Over the years, CMA has built or developed more than 500 housing units in New Brunswick, while Premier Properties of New Brunswick has approximately 350 housing units in under management in the city. All of units are either newly built or renovated apartment complexes serving both Rutgers students and others who want to live in new, modern housing within the 292-year-old city.
“With Rutgers in the Big Ten, students are arriving on campus with an expectation for quality off-campus housing, just like what they would see at other major universities like the University of Michigan, University of Texas, Ohio State, etc.” said Broder, who is company president. “We have fulfilled that need, creating the type of attractive, safe, modern off-campus housing that helps Rutgers better compete for students.”
The goal of any developer catering to Rutgers students is to find properties as close as possible to College Avenue, making these apartments both popular and convenient for a student rushing off to class.
That is why Premier Properties has carefully orchestrated a 20-year journey to rehabilitate as much of Union Street – RU’s old fraternity row – as possible. The firm has built numerous amenity-filled buildings, featuring on-site gyms, garage parking, bright lobbies and plenty of other attractions you never would have found in the old, now-demolished frat houses.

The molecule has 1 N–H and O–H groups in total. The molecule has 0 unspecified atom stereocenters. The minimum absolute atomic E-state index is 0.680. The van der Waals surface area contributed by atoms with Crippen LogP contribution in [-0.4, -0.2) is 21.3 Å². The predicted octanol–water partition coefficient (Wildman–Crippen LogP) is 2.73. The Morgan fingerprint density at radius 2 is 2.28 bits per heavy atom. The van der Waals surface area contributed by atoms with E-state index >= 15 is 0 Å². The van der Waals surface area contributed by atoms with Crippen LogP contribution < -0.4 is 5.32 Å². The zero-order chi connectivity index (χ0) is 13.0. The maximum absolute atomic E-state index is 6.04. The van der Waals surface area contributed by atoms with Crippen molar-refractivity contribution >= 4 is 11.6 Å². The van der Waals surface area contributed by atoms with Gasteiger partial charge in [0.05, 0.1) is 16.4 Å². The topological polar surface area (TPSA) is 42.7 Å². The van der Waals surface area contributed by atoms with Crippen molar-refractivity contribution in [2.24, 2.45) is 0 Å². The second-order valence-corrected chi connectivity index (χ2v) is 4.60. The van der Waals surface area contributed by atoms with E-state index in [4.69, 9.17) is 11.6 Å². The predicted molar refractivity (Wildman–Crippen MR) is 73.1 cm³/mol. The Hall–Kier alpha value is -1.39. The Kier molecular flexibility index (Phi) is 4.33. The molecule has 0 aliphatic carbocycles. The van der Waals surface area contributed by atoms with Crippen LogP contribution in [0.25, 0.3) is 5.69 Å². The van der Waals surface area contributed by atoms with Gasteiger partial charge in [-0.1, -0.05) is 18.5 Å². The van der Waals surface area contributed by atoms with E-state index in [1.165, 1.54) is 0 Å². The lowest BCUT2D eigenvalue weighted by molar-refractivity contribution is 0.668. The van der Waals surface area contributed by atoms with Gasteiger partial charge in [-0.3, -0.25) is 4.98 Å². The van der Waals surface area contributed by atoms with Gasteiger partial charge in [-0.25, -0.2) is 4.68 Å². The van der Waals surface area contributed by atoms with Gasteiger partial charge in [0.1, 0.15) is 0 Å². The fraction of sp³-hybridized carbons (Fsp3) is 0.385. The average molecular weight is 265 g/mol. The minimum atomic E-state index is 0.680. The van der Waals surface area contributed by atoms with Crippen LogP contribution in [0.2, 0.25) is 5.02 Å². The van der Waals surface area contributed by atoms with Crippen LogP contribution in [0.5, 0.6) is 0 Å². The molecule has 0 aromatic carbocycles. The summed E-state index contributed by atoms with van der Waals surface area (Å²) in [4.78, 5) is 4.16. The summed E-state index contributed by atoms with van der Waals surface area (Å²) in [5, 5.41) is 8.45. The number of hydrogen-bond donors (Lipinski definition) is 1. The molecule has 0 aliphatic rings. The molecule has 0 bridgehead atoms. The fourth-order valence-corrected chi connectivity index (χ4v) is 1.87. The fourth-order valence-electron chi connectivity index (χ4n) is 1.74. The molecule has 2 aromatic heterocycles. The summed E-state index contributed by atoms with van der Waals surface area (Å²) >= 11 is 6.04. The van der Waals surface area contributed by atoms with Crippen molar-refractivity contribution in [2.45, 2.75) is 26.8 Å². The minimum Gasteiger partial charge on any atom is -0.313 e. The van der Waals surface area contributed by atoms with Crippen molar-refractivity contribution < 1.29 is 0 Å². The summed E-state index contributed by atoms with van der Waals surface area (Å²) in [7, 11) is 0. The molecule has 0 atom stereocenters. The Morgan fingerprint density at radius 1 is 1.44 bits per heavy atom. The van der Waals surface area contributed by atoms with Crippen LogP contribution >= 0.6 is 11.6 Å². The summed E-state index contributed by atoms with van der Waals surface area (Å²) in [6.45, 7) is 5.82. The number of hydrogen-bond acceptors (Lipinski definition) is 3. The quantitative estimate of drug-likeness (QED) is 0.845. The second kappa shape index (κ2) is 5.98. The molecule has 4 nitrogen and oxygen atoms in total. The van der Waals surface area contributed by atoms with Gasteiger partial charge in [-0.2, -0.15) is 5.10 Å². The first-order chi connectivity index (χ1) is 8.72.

The company markets its properties on the row as “Union Street,” with scarlet red and black banners identifying the district and connecting it closely to the university.
“We find that one of the most important features of our properties is the professionally designed interiors,” said Broder, noting the firm works exclusively work with celebrity designer Blanch Garcia of B. Garcia Design. “The interior design product that she produces for us is invaluable.”
With rents ranging from $800-$1,500 a month, per bed, there are apartments with a wide variety of amenities. Premier Properties offers studio, one, two- and, in a few cases, three-bedroom apartments on 12-month leases. All buildings are professionally maintained and managed, with electronic entrance door locking systems, around-the-clock video surveillance systems and exterior and common-area lighting.
Premier Properties’ main concentration of Rutgers housing is on Easton Avenue, Union Street, Mine Street and Sicard Street, all within walking distance to the university, as well as to the New Brunswick Train Station and the city’s downtown. The company also operates properties father from the campus, at Louis, Hamilton and Maple streets which offer relatively lower rents than the properties closer to campus.
The company is based at 205 Easton Ave., which is in walking distance to most of its properties. Broder said that is another selling point, as the company is hands-on and provides face-to-face service for any tenant with an issue or question.
For the upcoming school year, Broder said, the large majority of units are leased; a few remain for a Sept. 1 occupancy. Learn more at premierpropertiesofnewbrunswick.com
Jonathan Jaffe is president & CEO of Jaffe Communications, Inc., which provides public relations services for Premier Properties of New Brunswick.n